Extending, imitating and collaborating
As the name suggests, NAG is most widely-known for its library of numerical algorithms - in fact, it's been around for nearly forty years. Back when the first version was written, the coding language of choice was Fortran and, although it's still widely-used (particularly in high-performance computing), most developers today are working in a myriad of other languages and packages. Accordingly, we've put a lot of work into making the routines from our libraries accessible from these environments, in order to (hopefully) extend the areas in which our algorithms can be used by programmers when building their applications.
I was reminded of this extension into other environments recently when I saw a demo written by my colleague Marcin Krzysztofik. Marcin's background is in financial computation, and his application nicely demonstrated some of the models that have been developed for calculating the prices of financial options. New routines for evaluating the results from these models were added to the latest release of the NAG Library, but Marcin wanted to build his demo as an Excel spreadsheet, knowing that would be a familiar environment for users who'd be interested in this type of application. Calling NAG routines from within Excel - more specifically, from a Visual Basic for Applications (VBA) program - is straightforward, and Marcin's demo (see the screenshot above) allows the user to select the pricing model and set values for dependent parameters before calling the appropriate NAG routine. It then uses Excel's plotting capabilities to visualize the behaviour of both the price and the so-called Greeks, which provide a measure of the sensitivity of the price to the dependent parameters of interest.
I was so impressed with Marcin's demo that I did what any good software developer would do: I copied the idea, and tried to implement it in MATLAB. Here, I was able to make use of the NAG Toolbox for MATLAB, which makes routines from the NAG Library accessible from within that popular environment. The resultant demo (see screenshot below) has a similar functionality to Marcin's Excel application, with a couple of extensions - for example, parameter values can be automatically swept back and forth within a user-defined range, which produces animated plots of the price and Greeks that might be useful for teaching purposes (or perhaps merely provides an eye-catching demo on a NAG exhibition stand).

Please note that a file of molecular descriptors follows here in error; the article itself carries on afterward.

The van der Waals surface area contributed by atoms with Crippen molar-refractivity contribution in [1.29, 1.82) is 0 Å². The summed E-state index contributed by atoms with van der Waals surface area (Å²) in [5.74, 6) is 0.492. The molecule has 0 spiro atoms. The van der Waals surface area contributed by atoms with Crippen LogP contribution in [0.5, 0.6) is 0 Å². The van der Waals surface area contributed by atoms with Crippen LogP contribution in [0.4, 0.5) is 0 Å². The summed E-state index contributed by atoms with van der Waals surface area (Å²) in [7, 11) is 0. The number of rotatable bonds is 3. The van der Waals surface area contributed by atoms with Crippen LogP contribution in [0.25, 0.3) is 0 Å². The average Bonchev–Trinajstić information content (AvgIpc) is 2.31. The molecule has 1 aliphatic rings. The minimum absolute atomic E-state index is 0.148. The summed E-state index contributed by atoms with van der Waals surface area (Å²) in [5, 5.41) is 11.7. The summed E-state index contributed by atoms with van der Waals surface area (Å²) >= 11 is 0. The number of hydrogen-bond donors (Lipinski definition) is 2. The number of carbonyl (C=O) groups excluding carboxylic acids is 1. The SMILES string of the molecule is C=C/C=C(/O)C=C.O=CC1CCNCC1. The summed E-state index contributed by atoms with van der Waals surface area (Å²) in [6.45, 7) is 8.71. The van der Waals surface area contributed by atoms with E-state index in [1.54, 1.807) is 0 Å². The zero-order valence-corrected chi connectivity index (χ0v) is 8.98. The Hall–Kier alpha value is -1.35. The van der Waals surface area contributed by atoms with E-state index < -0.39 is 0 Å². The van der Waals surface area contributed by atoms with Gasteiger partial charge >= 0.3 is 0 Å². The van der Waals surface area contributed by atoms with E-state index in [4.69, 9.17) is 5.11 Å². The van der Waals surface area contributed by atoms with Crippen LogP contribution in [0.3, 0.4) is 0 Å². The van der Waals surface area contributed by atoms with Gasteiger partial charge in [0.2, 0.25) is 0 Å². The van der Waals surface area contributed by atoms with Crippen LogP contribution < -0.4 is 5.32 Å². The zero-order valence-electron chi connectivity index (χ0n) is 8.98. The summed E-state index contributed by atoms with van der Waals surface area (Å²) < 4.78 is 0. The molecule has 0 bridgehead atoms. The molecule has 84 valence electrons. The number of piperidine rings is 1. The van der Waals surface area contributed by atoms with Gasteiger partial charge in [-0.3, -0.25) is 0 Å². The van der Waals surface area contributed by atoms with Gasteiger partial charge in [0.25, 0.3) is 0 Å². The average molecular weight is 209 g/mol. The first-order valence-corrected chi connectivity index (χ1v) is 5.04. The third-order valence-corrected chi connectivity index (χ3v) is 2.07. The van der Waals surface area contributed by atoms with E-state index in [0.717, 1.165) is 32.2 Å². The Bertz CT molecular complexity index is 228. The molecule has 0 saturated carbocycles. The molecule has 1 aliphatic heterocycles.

Having created the demo, I wanted to write it up as the latest installment of an occasional series of articles which highlights the functionality of the NAG Toolbox (the previous article in this series, written in collaboration with Nicolas Esteves and Nathaniel Fenton, described an application that uses several NAG routines to solve a partial differential equation over a two-dimensional region) and it was at this point I realized that, for some time, I'd - not uncharacteristically - been working beyond the limits of my knowledge in this field. Accordingly, I went back to Marcin, who patiently explained the theory of financial option pricing to me (yet again). The eventual result of these collaborative endeavours was a jointly-written white paper which contains an introduction to option pricing that's elementary enough for me to understand, technical details of how NAG routines can be called from VBA, as demonstrated by Marcin's application, and information on Excel examples that can be downloaded from the NAG website.
We aim to follow this note up with an description of the MATLAB option pricing demo, which should be made available later this year. I enjoy collaborating with Marcin, even though I discovered during the course of our work together that he's exactly half my age, and hence has probably never been near a Fortran program (or a Fortran programmer - until now, that is).